by Emily Glankler
Here we go. In my view, the true AP World History course begins with Unit 4. By that I mean that this is the first time we see some semblance of a traditional, chronological narrative of world history.
Why is Unit 4 called “Transoceanic Interconnections?”
If Unit 3 was somewhat of a “repeat” of the Unit 1 approach, then Unit 4 is the Early Modern version of “Networks of Exchange.” Our main focus for Unit 4, of course, is the “discovery” of the Americas and their incorporation into Afro-Eurasian networks. While it can be tempting to focus all of our attention on the Atlantic Ocean and colonization of the Americas, remember that this course is way more concerned with how these developments impacted the entire world. For example, the establishment of Portuguese trading posts in the Indian Ocean is just as important as the Columbian Exchange. And the responses (or lack thereof) by major land-based empires in Asia to the arrival of “the West” is arguably the most critical for setting the stage for future clashes between new western maritime empires and traditional African and Asian states.
How should we approach the content of Unit 4?
Unit 4 can fairly easily be split in half: the first few topics are concerned with the Age of Exploration and early colonization. These sections can be covered quickly without needing too much detail (please, don’t force your kids to memorize all the explorers. I find that just knowing Columbus and Vasco da Gama does the trick.) The first half of Unit 4 is probably the first time in our course when students might already have some familiarity. Because of this, when you’re covering 4.1 to 4.4 is a great opportunity to do a deep dive into writing skills. I find that the Columbian Exchange is a great topic to really walk kids through an LEQ or a DBQ for the first time because the content itself is fairly simple (albeit tragic) and so we can cover content while also focusing on complex skills like essay writing, analysis and reasoning.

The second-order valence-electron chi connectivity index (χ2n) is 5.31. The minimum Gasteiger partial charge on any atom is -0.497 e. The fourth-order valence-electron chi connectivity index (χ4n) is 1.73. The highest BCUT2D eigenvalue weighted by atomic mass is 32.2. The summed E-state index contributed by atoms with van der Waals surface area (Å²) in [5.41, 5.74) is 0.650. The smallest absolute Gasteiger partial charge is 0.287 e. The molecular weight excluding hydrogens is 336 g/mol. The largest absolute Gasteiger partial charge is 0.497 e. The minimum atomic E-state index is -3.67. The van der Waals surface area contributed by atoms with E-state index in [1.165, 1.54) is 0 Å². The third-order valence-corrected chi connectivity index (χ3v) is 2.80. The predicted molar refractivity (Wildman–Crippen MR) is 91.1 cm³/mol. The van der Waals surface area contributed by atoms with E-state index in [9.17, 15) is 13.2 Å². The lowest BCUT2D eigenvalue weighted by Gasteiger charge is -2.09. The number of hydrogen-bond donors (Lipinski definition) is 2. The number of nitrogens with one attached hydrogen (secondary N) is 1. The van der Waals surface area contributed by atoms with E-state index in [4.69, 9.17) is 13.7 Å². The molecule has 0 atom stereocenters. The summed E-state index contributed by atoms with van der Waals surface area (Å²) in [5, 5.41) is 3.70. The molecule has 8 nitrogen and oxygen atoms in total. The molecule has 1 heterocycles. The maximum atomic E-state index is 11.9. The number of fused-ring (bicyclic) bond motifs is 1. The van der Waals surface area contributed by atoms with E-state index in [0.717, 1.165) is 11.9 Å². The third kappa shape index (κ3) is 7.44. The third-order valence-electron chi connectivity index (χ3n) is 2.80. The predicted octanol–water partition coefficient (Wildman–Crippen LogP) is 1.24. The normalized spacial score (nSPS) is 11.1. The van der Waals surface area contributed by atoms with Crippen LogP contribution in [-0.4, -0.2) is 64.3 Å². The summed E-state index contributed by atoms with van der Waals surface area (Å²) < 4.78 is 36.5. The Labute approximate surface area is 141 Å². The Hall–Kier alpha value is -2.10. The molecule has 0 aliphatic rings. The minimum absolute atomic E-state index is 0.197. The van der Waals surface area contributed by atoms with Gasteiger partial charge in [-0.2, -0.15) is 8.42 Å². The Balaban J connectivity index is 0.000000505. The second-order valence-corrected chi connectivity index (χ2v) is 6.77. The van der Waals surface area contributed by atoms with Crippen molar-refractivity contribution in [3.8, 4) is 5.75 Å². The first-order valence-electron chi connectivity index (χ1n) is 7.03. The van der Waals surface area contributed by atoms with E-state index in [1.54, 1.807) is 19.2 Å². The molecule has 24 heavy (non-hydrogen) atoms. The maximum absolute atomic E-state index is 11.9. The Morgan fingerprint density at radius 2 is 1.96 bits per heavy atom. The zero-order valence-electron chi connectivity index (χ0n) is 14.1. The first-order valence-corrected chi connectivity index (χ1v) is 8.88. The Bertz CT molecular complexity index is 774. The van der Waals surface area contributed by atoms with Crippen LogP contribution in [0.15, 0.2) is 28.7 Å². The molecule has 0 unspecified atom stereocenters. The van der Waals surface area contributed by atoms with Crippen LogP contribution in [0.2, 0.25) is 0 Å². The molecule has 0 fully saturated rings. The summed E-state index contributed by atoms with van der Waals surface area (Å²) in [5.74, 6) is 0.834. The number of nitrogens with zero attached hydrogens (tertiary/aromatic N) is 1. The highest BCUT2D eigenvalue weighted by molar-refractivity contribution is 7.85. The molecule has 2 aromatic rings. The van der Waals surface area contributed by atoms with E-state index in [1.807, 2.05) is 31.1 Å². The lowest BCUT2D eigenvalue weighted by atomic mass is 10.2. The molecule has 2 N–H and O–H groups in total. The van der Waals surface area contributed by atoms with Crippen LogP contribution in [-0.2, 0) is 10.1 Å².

The far more important part of Unit 4 is the second half. While the first few topics focus mostly on Europe and its interactions with the Americas, 4.5 to 4.8 is the real “meat” of the unit. How did this new “discovery” change traditional state building practices? How did it shift the balance of power toward western Europe for the first time in our course? And, I think, most importantly: How did indigenous people around the world respond to the arrival of Europeans in their lands?
What details do students need to know from Unit 4?
Unit 4 is a unit that I would pay close attention to the CED provided by the College Board. Remember that any information within the Learning Objectives and Historical Developments (in the blue boxes) is content your students must know. Then, off to the side, they will often list out for you Illustrative Examples – think of this as a menu of options. In 4.4, for example, they list out four groups of Indian Ocean Asian merchants (Swahili Arabs, Omanis, Gujaratis, and Javanese.) Let’s be clear: your students do not need to know all four of these groups. They should just be able to at least discuss one as an illustrative example of the Indian Ocean trade continuing to flourish thanks to Asian merchants.